Create a Disaster Plan

Disaster can strike quickly and without warning. It can force you to evacuate your neighborhood or confine you to your home. What would you do if basic services, such as water, gas, electricity, or telephones were cut off? Local officials and relief workers will be on the scene after a disaster, but they cannot reach everyone right away. Families can and do cope with disaster by preparing an Emergency Plan in advance and working together as a team. Knowing what to do is your best protection and your responsibility.

How to Make a Plan
Find out what could happen to you. By learning what your risks may be, you can prepare for the disaster most likely to occur in your area. katrina.jpg
  • Meet with your family and discuss why you need to prepare for disaster. Explain the dangers of fire and severe weather to your children. Plan to share responsibilities and work together as a team. Keep it simple enough so people can remember the important details, as a disaster is an extremely stressful situation that can create confusion.
  • Discuss the types of disasters that are most likely to happen. Explain what to do in each case. Everyone should know what to do in case all family members are not together. Discussing disasters ahead of time will help reduce fear and anxiety and will help everyone know how to respond.
  • Pick 2 places to meet:
    • Right outside of your home in case of a sudden emergency, like a fire.
    • Outside of your neighborhood in case you can’t return home or are asked to leave your neighborhood. Everyone must know the address and phone number of the meeting locations.
  • Develop an emergency communication plan. In case family members are separated from 1 another during floods or other disasters. Have a plan for getting back together. Separation is a real possibility during the day when adults are at work and children are at school.
  • Fill out and print a Child's Emergency Contacts card. Put this in your child's backpack, so that they have the information on them, should they get separated and confused.
  • Ask an out-of-town relative or friend to be your family contact. Your contact should live outside of your area. After a disaster, it is often easier to make a long distance call than a local call. Family members should call the contact and tell him or her where they are. Everyone must know the contact’s name, address, and phone number.
  • Discuss what to do if authorities ask you to evacuate. Make arrangements for a place to stay with a friend or relative or check with your church or other local organization, to see if they have a host-a-family program. This is especially important if you live in a manufactured home. Also, learn about shelter locations as a last resort.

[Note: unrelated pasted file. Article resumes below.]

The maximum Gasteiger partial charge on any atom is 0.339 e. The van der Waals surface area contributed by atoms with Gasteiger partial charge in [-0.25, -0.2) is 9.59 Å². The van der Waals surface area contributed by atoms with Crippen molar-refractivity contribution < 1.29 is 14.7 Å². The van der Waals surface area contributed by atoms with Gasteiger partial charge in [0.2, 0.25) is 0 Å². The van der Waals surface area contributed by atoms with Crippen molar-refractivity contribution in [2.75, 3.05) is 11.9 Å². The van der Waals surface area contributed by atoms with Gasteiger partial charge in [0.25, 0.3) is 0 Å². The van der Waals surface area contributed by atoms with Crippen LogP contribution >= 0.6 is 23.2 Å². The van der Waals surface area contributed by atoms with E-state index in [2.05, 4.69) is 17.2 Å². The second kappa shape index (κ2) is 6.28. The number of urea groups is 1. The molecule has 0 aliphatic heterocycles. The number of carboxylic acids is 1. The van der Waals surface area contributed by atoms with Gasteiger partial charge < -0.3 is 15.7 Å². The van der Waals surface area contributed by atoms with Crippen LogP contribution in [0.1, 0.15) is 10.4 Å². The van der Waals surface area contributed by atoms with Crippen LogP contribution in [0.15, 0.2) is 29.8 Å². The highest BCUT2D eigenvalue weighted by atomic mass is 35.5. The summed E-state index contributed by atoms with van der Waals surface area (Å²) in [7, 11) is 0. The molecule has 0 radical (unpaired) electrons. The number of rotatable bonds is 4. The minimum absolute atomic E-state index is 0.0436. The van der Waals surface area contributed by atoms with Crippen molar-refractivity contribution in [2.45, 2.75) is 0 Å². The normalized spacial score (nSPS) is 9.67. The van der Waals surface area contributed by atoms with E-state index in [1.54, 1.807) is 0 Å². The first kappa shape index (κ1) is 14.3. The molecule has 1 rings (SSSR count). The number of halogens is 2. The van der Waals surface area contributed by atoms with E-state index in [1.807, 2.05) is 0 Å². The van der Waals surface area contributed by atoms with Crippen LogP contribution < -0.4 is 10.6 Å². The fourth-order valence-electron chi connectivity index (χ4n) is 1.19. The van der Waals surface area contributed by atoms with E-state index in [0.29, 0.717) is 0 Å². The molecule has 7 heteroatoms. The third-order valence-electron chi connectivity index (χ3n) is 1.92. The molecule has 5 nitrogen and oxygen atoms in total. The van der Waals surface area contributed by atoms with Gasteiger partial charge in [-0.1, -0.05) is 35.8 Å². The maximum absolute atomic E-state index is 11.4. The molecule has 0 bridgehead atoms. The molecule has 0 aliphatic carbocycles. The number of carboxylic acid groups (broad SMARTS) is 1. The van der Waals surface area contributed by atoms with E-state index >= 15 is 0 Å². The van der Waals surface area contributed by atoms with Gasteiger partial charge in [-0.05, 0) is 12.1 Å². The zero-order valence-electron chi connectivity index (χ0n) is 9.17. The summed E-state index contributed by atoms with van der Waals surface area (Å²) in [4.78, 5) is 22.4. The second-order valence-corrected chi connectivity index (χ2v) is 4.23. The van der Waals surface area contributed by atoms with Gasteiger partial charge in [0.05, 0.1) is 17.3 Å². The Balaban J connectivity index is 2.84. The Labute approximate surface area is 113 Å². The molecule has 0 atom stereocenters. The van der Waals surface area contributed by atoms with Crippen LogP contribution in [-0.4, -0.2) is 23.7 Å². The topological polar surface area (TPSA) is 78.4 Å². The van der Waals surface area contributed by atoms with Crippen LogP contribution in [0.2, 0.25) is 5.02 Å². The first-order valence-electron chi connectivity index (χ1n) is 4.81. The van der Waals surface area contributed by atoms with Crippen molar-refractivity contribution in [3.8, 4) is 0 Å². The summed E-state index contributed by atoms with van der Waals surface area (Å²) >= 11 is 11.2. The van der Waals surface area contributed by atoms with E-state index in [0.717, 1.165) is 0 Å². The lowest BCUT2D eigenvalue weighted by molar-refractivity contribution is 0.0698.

• Be familiar with escape routes. Though we do not recommend relocating long-distance, depending on the type of disaster, it may be necessary to evacuate your home. Plan several escape routes in case certain roads are blocked or closed. Remember to follow the advice of local officials during evacuation situations. They will direct you to the safest route; some roads may be blocked or put you in further danger.
  • Plan how to take care of your pets. Unless you are absolutely unable, always take your pets with you if you must evacuate. Keep in mind that Sumter County has only 1 pet-friendly shelter (South Sumter High School). For more information on developing a plan for your pets, please visit the Protecting Your Pets page.
Key Questions to Answer When Developing a Planelderly-parents-prepare-for-disaster.bmp
  • Do you have supplies to last for 5 days, if you are without electric and unable to leave your home?
  • How much cash do you keep on hand? (Credit card machines and ATMs may not work after a disaster)
Possible Evacuation:
  • If you must evacuate, do you have reliable transportation?
  • Where will you go in an evacuation?
  • Are you in a flood zone, manufactured home, or have another situation that may force you to evacuate?
Possible Special Needs:
  • If electricity goes out for more than 3 days, can you stay in your home?
  • Do you have durable medical equipment that requires electricity to function?
  • Is your equipment battery operated, and how will you go about recharging the battery?
  • If you're deaf or hard of hearing, do you have a support system to let you know what is going on during a disaster?